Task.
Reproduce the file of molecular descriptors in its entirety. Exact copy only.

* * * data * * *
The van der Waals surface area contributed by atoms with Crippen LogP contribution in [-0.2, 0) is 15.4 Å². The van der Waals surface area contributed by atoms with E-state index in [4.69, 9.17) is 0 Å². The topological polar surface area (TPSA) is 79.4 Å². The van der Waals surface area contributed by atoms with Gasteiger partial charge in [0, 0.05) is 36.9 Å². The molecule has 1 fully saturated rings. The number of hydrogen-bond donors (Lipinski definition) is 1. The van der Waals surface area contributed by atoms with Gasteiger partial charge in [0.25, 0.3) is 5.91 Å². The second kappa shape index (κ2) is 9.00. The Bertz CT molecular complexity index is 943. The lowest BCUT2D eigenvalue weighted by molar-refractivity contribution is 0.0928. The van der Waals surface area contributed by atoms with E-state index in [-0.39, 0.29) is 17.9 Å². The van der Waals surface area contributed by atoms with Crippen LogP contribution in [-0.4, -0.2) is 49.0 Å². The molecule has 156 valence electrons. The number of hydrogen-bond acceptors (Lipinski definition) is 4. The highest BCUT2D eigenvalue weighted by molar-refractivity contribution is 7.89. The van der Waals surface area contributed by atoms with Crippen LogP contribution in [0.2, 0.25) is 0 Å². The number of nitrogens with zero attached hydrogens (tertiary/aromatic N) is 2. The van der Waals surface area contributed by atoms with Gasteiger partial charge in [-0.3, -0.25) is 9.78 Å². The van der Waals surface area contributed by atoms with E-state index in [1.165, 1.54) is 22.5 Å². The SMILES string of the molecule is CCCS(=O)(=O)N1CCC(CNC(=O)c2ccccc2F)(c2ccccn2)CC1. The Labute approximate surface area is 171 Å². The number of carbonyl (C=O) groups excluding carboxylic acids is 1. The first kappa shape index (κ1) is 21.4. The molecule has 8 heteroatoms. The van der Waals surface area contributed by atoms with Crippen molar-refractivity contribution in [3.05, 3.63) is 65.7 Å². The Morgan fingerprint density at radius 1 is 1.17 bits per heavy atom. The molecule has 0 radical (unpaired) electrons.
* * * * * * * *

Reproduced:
The van der Waals surface area contributed by atoms with Crippen LogP contribution in [-0.2, 0) is 15.4 Å². The van der Waals surface area contributed by atoms with E-state index in [4.69, 9.17) is 0 Å². The topological polar surface area (TPSA) is 79.4 Å². The van der Waals surface area contributed by atoms with Gasteiger partial charge in [0, 0.05) is 36.9 Å². The molecule has 1 fully saturated rings. The number of hydrogen-bond donors (Lipinski definition) is 1. The van der Waals surface area contributed by atoms with Gasteiger partial charge in [0.25, 0.3) is 5.91 Å². The second kappa shape index (κ2) is 9.00. The Bertz CT molecular complexity index is 943. The lowest BCUT2D eigenvalue weighted by molar-refractivity contribution is 0.0928. The van der Waals surface area contributed by atoms with E-state index in [-0.39, 0.29) is 17.9 Å². The van der Waals surface area contributed by atoms with Crippen LogP contribution in [-0.4, -0.2) is 49.0 Å². The molecule has 156 valence electrons. The number of hydrogen-bond acceptors (Lipinski definition) is 4. The highest BCUT2D eigenvalue weighted by molar-refractivity contribution is 7.89. The van der Waals surface area contributed by atoms with Crippen LogP contribution in [0.2, 0.25) is 0 Å². The number of nitrogens with zero attached hydrogens (tertiary/aromatic N) is 2. The van der Waals surface area contributed by atoms with Gasteiger partial charge in [-0.3, -0.25) is 9.78 Å². The van der Waals surface area contributed by atoms with E-state index in [1.165, 1.54) is 22.5 Å². The SMILES string of the molecule is CCCS(=O)(=O)N1CCC(CNC(=O)c2ccccc2F)(c2ccccn2)CC1. The Labute approximate surface area is 171 Å². The number of carbonyl (C=O) groups excluding carboxylic acids is 1. The first kappa shape index (κ1) is 21.4. The molecule has 8 heteroatoms. The van der Waals surface area contributed by atoms with Crippen molar-refractivity contribution in [3.05, 3.63) is 65.7 Å². The Morgan fingerprint density at radius 1 is 1.17 bits per heavy atom. The molecule has 0 radical (unpaired) electrons.